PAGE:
Monday 7 July 2019
Like many others I have been somewhat surprised by the meek and mild, feather duster, approach of the Leader of the Opposition to this government’s tax policy.
But please allow me to backtrack for a moment. After being critical of Bill Shorten some years ago I decided that it was better to be loyal to the leader who would take us to the next election and win government. And so I was. And so I will be with Albo.
The poles reckoned we would win
In the years leading up to the election, I felt that in putting the parties policy framework together that he had done a fair job. They had correctly read the course the political poles were blowing.
In consideration of these policies those responsible felt that the public mood of the time equated to a loss of confidence in the government with the replacement of two prime ministers, a complete disregard for our democracy and our institutions like the CSIRO and the ABC, perpetual infighting, corruption in and out of government, top-down economics and six years of incompetence and failure.
In short, people were sick of it. And there was good reason to think that our society had grown into an unfair one. That there wasn’t an equitable share of the countries wealth.
Given the truth of these considerations, the people responsible, in my view, came up with a set of policies that were a mirror of societies view of the prevailing politics. The need for fairness and a more even spread of the country’s wealth enhanced that view. Or so I thought.
“The notion that a few privileged individuals can own the vast majority of a countries wealth and the remainder own little is on any level unsustainable, politically, economically or morally.”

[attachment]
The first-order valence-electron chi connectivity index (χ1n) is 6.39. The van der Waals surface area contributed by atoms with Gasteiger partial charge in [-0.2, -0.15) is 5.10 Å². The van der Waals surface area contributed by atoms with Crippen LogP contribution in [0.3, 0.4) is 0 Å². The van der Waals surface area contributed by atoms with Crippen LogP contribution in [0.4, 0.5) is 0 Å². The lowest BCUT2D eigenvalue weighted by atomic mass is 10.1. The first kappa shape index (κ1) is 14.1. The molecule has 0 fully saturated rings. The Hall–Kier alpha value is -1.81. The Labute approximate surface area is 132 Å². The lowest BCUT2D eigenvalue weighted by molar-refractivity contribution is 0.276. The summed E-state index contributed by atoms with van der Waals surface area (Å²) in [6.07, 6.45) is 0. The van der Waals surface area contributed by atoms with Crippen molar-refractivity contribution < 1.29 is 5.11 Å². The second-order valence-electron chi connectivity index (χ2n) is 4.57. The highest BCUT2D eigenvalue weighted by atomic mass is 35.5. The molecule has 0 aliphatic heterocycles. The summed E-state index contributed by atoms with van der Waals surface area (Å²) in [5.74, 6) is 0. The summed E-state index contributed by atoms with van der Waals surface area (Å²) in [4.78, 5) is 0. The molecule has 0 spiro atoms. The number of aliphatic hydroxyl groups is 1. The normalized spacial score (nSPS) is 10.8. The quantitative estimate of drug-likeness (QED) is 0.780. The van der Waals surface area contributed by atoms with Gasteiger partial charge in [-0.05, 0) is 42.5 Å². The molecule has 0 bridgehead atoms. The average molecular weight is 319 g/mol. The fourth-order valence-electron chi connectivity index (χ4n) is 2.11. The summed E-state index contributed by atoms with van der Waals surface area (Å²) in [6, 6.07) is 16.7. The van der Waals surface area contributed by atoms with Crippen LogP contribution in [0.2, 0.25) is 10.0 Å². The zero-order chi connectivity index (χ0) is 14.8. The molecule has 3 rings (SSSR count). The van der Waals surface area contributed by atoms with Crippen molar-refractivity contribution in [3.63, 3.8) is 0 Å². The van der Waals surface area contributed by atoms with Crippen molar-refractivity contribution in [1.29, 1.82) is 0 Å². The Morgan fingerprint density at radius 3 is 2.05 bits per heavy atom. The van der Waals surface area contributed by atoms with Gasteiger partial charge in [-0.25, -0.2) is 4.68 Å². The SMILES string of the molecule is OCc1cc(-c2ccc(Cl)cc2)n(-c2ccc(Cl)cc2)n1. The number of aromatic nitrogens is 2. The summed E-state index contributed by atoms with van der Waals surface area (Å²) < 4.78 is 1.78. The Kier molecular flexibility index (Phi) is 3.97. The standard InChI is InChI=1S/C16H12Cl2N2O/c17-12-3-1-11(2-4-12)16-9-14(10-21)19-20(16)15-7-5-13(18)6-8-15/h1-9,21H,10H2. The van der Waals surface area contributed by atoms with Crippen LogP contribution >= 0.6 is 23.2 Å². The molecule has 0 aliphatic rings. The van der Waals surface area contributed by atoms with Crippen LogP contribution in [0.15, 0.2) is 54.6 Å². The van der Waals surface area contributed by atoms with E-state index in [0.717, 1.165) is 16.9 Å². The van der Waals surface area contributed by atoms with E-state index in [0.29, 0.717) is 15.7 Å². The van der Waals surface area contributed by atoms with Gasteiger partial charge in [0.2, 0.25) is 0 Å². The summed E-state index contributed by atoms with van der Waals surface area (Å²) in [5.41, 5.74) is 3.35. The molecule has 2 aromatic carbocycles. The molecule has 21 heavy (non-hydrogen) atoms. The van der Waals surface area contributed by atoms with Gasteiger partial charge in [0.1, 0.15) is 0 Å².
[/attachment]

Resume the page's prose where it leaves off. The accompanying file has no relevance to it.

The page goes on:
Much time and effort by many passionate people were put into the policies Labor took into the election. They were no doubt ecstatic about the possibility of a Labor win. But it wasn’t to be. Our planned evening of celebratory joy turned into a nightmare of perplexing proportion.
How could it be? Everything had been planned right down to the last detail. Our time had come. How absolutely devastating it was.
So why did Labor lose?
Was it Clive Palmers money or a very nasty and deceitful tax scare campaign on “retiree taxes” and “death taxes” that Labor had no intention of introducing?
Perhaps it was the onslaught of media bias by the Murdoch tabloids or was it his and Palmer’s character assignation of Bill Shorten that did the trick. Could the shock jocks be blamed?
My view is that Bill Shorten and his team failed to put, what were good, but complex policies, into a set of sentences that people could understand.
It is paramount in an election that your message, your narrative is so simple that it cannot be misunderstood. So simple that even blind Freddy would know what you’re on about.
The Coalition, of course, put to the electorate one choice. A tax cut and that’s all. They repeated that simple narrative over and over. Perhaps 50% of the time. The other half they reserved for scaring the shit out of people and disparaging Bill Shorten. They won Labor lost. As simple as that.